The Ten Commandments

The Ten Commandments

Director: Cecil B. DeMille Cast: Theodore Roberts, Charles de Roche, Estelle Taylor

DVD (Wide Screen / Subtitled)

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Cecil B. DeMille's first screen version of The Ten Commandments (1923) is only peripherally a Biblical story. The film's first 45 minutes recaps the struggle between Moses (Theodore Roberts) and Rameses (Charles de Roche) over the liberation of the Hebrews. Only after the Lord has imposed a series of plagues upon Egypt does Rameses relent and permit the Exodus to take place -- only to go back on his word a few moments later. The scenes of thousands of Hebrews trekking across the desert, the parting of the Red Sea (an effect accomplished in part by splitting a bowl of gelatin down the middle) and the pre-Commandments revelries before the Golden Calf -- complete with a fetchingly undressed Estelle Taylor as Miriam -- are produced on a spectacular scale ... but this is only the beginning. Just as Moses is invoking the Wrath of God upon the ungrateful Hebrews, the film dissolves to the present day (1923, that is). We are introduced to the MacTavish Family: pious, Bible-thumping Martha McTavish (Edythe Chapman) and her sons, straight-arrow John (Richard Dix) and hedonistic Dan (Rod LaRocque). Both sons love Mary Leigh (Leatrice Joy), but the roguish Dan wins out. While John continues honoring the Ten Commandments, Dan breaks as many as he can get his hands on, especially after falling under the spell of Eurasian adventuress Sally Lung (Nita Naldi). Before the uplifting climax, wherein John and Mary finally get together with (it is implied) the blessings of Heaven, we are treated to a series of disastrous plot turns, including the death of mother McTavish in a collapsing church, Sally Lung's revelation that she has leprosy, and a wild speedboat chase. All that's missing is the kitchen sink. Partially filmed in Technicolor at a then-astronomical cost of $1.2 million (a sum that caused a decade-long rift between Cecil B. DeMille and Paramount Pictures), The Ten Commandments grossed several times that amount. DeMille would remake the story in 1956, dispensing with the modern story to concentrate on the life of Moses.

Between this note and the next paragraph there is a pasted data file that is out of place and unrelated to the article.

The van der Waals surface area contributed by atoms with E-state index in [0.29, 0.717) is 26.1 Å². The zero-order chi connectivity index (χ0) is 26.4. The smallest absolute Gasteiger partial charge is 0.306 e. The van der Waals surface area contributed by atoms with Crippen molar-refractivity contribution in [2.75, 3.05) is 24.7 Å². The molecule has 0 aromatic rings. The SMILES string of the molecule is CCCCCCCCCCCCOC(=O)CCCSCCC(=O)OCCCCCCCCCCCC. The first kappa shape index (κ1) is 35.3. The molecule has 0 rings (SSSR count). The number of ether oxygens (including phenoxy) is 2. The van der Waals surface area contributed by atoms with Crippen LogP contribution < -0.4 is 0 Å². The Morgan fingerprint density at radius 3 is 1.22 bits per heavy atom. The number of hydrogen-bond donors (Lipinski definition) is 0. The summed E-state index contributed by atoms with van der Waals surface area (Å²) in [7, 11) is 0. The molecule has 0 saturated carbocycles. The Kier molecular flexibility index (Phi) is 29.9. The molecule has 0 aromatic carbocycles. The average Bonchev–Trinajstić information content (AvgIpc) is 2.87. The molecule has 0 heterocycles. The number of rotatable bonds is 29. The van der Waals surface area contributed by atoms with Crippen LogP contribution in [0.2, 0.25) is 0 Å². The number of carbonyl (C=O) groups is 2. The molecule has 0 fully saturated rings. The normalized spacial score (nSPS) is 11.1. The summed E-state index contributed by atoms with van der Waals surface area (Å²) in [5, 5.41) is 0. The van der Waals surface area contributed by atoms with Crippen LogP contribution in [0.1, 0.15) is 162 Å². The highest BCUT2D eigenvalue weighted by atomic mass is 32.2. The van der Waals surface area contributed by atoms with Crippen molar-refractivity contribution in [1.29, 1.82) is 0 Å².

Product Details

Release Date: 11/07/2017
UPC: 0032429288042
Original Release: 1923
Source: Paramount
Region Code: 1
Presentation: [Wide Screen]
Sound: [Dolby AC-3 Surround Sound]
Time: 2:16:00
Sales rank: 21,657

Special Features

Commentary by Katherine Orrison - author of "Written in Stone: Making Cecil B. DeMille's epic, The Ten Commandments"; Hand-tinted footage of Exodus and Parting of the Red Sea

Cast & Crew

Performance Credits
Theodore Roberts Moses
Charles de Roche Rameses, the Magnificent
Estelle Taylor Miriam, sister of Moses
Richard Dix John McTavish
Julia Faye Pharaoh's Wife
Rod La Rocque Dan McTavish
Edythe Chapman Mrs. Martha McTavish
James Neill Aaron, Brother of Moses
Lawson Butt Dathan
Clarence Burton The Taskmaster
Noble Johnson The Bronze Man
Leatrice Joy Mary Leigh
Nita Naldi Sally Lung
Robert Edeson Redding, an Inspector
Charles Ogle The Doctor
Agnes Ayres The Outcast
Terrence Moore The Son of Pharaoh
Wilson Benge Actor

Technical Credits
Cecil B. DeMille Director,Producer
Anne Bauchens Editor
Edward S. Curtis Cinematographer
Bert Glennon Cinematographer
Jack Ensley Stunts
Donald Keyes Cinematographer
Jeanie Macpherson Original Story
Jeannie Macpherson Screenwriter
J. Peverell Marley Cinematographer
Ray Rennahan Cinematographer
Claire West Costumes/Costume Designer
F.J. Westerberg Cinematographer

Scene Index

Disc #1 -- The Ten Commandments
1. Main Titles & Prologue
2. Moses, The Great Lawgiver
3. A Great Cry In Egypt
4. Exodus
5. Parting Of The Red Sea
6. Mount Sinai
7. Two Brothers
8. Mary Leigh
9. Orange Blossoms
10. Three Years Later
11. The New Church
12. Rotten Concrete
13. Sally Lung
14. A Broken Man
15. In God's Light

Customer Reviews

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The Ten Commandments 5 out of 5 based on 0 ratings. 1 reviews.
Guest More than 1 year ago
This is one of the biggest movies ever made. Its cast is big (numerically and talent-wise), it tells a big story, it's long, it's full of grand special effects, it's written and acted in big style, and it splashes and flows with sound and color and drama. When a movie is shown annually (at least), it becomes easy to overlook. ''The Wizard of Oz'' is another picture in the same situation. Both are epic and grand, and deserve more credit than they get. ''The Ten Commandments'' tells the story of the Israelite Exodus from Egypt in as big a way as any story ever told. Try to forget this movie -- and then watch it with new eyes.